I'll admit it - I'm a neat freak.
And having a dislike of house dirt while living in the country is, let's say, a bit challenging.
Living in a country house while building a self-sufficient lifestyle can invite a lot of dirt, muck and clutter - not so comfortable for someone who likes things clean and orderly. Then there's the biggest challenge of living in a small rural home - the lack of space. All those beekeeping books and rural living magazines have to go somewhere. Without some attention paid to storage and organizing, the house could get incredibly cluttered incredibly quickly.
So how does a neat freak stay sane living in a country home, without spending hours a day cleaning or completely giving up, living in filth and tripping endlessly over clutter?
There are definitely a few tricks, and I'd love to share a few of them with you. I've arranged them by topic based on the things I find myself cleaning and organizing most often in our cabin in the woods:
It goes without saying that a house surrounded by gardens and gravel will end up with dirt inside. But there is a way to keep it in check without having to haul out the vacuum every day.
Get a simple Asian broom (these looks nicer and work better than the plastic variety) to do a daily sweep, and purchase a few colourful cotton and hemp rugs in strategic spots on the floor that you can easily shake outside, then throw in the wash when they get dirty. I love wool rugs - I've got a few gorgeous ones in storage - but they're just not practical... unless you have a penchant for dry cleaning bills. And it goes without saying that shoes should stay outside or go in the armoire.
Finally, an effective, attractive doormat outside the front door - one you can wash - makes a huge difference to the amount of dirt that ends up inside the house. With these tactics in place, I'm not constantly washing the floor, which is great, because there are many other things I'd rather do with my time!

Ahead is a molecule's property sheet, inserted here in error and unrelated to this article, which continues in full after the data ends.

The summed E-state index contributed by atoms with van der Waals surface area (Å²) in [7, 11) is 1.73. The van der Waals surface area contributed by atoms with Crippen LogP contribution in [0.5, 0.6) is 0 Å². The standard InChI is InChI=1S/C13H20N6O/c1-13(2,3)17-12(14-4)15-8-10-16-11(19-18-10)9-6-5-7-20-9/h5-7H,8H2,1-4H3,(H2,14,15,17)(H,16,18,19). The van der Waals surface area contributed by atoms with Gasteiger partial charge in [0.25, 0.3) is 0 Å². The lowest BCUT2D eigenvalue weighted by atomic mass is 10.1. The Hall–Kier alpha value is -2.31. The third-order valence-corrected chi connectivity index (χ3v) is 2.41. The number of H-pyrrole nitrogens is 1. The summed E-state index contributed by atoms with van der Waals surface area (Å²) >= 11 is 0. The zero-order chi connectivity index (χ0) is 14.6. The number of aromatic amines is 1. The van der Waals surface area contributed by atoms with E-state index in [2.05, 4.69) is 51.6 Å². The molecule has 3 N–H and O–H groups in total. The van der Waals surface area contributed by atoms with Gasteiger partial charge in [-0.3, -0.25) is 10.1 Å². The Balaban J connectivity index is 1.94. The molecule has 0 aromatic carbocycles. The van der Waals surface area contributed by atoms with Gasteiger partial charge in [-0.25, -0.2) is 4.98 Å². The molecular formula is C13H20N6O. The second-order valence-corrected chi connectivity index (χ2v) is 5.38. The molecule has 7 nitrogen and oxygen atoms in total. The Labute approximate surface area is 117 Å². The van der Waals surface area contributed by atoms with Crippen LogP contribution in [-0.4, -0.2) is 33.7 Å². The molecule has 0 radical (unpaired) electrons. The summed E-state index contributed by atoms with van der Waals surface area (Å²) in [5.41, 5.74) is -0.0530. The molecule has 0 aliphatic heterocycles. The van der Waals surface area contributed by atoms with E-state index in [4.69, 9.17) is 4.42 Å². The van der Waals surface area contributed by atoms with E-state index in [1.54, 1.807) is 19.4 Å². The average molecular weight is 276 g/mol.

If there's one thing that shocked me about moving to a house in the country, it was the cobwebs. They seem to spring up instantaneously after vacuuming. In fact, last fall, we really didn't need Halloween decorations. The cobwebs appears so quickly and so fiercely that it was all I could do to keep them from weaving themselves into new drapes. Leave the 'clearing' for two days and I was living on the set of a horror movie.
So how does one battle the webs of armies of spiders you can't see? I guess you could get rid of the spiders, but I kind of like the fact they're on patrol, catching all the other bugs that could actually do damage (ants, moths, wood bugs). I won't use toxic insecticides, anyway, so I'm sort of stuck with them.
The best way I've found to deal with the cobweb draperies is with one of those cylindrical dusters (wool or polyester) attached to a telescoping handle you can buy at most hardware stores. This allows you to reach up to the peak of cathedral ceilings - way beyond where the vacuum can reach. Then just vacuum the duster off after each clearing. The cylindrical duster works great for flat walls, but not so well on rough, hand-hewn logs, so for the walls I use the flat floor attachment on the vacuum. This keeps us pretty well cobweb free for most of the year - in the fall, I just have to do double duty... or pretend we live on a movie set.